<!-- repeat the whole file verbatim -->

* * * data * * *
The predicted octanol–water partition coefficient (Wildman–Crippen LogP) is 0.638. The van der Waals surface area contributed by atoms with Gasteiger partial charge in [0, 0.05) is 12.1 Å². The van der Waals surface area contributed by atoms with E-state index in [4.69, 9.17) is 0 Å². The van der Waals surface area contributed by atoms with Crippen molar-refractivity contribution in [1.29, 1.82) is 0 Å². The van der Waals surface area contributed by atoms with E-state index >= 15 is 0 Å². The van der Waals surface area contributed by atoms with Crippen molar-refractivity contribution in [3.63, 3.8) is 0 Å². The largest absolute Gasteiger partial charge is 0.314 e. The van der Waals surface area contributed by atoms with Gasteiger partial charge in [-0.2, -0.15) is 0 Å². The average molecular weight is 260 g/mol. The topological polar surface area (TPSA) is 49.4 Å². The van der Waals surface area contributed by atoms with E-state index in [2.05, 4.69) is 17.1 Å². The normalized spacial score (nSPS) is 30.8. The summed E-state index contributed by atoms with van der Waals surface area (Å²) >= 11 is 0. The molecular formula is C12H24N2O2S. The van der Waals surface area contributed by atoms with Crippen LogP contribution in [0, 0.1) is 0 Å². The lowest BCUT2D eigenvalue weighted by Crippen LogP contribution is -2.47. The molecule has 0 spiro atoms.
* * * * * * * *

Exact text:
The predicted octanol–water partition coefficient (Wildman–Crippen LogP) is 0.638. The van der Waals surface area contributed by atoms with Gasteiger partial charge in [0, 0.05) is 12.1 Å². The van der Waals surface area contributed by atoms with E-state index in [4.69, 9.17) is 0 Å². The van der Waals surface area contributed by atoms with Crippen molar-refractivity contribution in [1.29, 1.82) is 0 Å². The van der Waals surface area contributed by atoms with E-state index >= 15 is 0 Å². The van der Waals surface area contributed by atoms with Crippen molar-refractivity contribution in [3.63, 3.8) is 0 Å². The largest absolute Gasteiger partial charge is 0.314 e. The van der Waals surface area contributed by atoms with Gasteiger partial charge in [-0.2, -0.15) is 0 Å². The average molecular weight is 260 g/mol. The topological polar surface area (TPSA) is 49.4 Å². The van der Waals surface area contributed by atoms with E-state index in [2.05, 4.69) is 17.1 Å². The normalized spacial score (nSPS) is 30.8. The summed E-state index contributed by atoms with van der Waals surface area (Å²) >= 11 is 0. The molecular formula is C12H24N2O2S. The van der Waals surface area contributed by atoms with Crippen LogP contribution in [0, 0.1) is 0 Å². The lowest BCUT2D eigenvalue weighted by Crippen LogP contribution is -2.47. The molecule has 0 spiro atoms.